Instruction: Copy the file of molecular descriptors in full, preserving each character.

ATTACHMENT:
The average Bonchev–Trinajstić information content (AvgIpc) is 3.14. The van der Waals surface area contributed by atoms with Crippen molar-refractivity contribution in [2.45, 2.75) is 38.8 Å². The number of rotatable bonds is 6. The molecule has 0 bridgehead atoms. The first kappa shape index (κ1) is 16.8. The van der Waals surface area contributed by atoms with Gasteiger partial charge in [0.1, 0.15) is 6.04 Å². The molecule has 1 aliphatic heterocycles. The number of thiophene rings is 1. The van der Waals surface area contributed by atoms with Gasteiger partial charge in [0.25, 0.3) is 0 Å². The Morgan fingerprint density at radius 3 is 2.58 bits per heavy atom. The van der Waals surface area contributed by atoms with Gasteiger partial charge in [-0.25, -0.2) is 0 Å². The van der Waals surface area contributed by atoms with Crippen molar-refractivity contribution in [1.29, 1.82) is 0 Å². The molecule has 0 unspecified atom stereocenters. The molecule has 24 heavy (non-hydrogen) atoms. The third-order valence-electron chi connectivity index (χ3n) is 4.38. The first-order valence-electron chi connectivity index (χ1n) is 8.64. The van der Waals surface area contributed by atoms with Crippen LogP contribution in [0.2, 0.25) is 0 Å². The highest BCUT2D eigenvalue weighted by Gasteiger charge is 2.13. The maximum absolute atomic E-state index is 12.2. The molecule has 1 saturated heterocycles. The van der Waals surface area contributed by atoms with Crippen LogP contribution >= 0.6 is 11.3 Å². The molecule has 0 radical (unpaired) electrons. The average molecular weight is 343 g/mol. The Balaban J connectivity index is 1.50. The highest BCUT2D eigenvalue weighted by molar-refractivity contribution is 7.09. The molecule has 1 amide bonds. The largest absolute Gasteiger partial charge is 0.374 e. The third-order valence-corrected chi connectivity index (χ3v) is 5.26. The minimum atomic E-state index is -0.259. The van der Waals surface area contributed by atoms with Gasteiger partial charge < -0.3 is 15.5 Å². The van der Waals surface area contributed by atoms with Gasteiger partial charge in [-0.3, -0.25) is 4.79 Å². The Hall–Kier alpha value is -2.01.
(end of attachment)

The average Bonchev–Trinajstić information content (AvgIpc) is 3.14. The van der Waals surface area contributed by atoms with Crippen molar-refractivity contribution in [2.45, 2.75) is 38.8 Å². The number of rotatable bonds is 6. The molecule has 0 bridgehead atoms. The first kappa shape index (κ1) is 16.8. The van der Waals surface area contributed by atoms with Gasteiger partial charge in [0.1, 0.15) is 6.04 Å². The molecule has 1 aliphatic heterocycles. The number of thiophene rings is 1. The van der Waals surface area contributed by atoms with Gasteiger partial charge in [0.25, 0.3) is 0 Å². The Morgan fingerprint density at radius 3 is 2.58 bits per heavy atom. The van der Waals surface area contributed by atoms with Gasteiger partial charge in [-0.25, -0.2) is 0 Å². The van der Waals surface area contributed by atoms with Crippen molar-refractivity contribution in [1.29, 1.82) is 0 Å². The molecule has 0 unspecified atom stereocenters. The molecule has 24 heavy (non-hydrogen) atoms. The third-order valence-electron chi connectivity index (χ3n) is 4.38. The first-order valence-electron chi connectivity index (χ1n) is 8.64. The van der Waals surface area contributed by atoms with Crippen LogP contribution in [0.2, 0.25) is 0 Å². The highest BCUT2D eigenvalue weighted by Gasteiger charge is 2.13. The maximum absolute atomic E-state index is 12.2. The molecule has 1 saturated heterocycles. The van der Waals surface area contributed by atoms with Crippen LogP contribution >= 0.6 is 11.3 Å². The molecule has 0 radical (unpaired) electrons. The average molecular weight is 343 g/mol. The Balaban J connectivity index is 1.50. The highest BCUT2D eigenvalue weighted by molar-refractivity contribution is 7.09. The molecule has 1 amide bonds. The largest absolute Gasteiger partial charge is 0.374 e. The third-order valence-corrected chi connectivity index (χ3v) is 5.26. The minimum atomic E-state index is -0.259. The van der Waals surface area contributed by atoms with Gasteiger partial charge < -0.3 is 15.5 Å². The van der Waals surface area contributed by atoms with Gasteiger partial charge in [-0.3, -0.25) is 4.79 Å². The Hall–Kier alpha value is -2.01.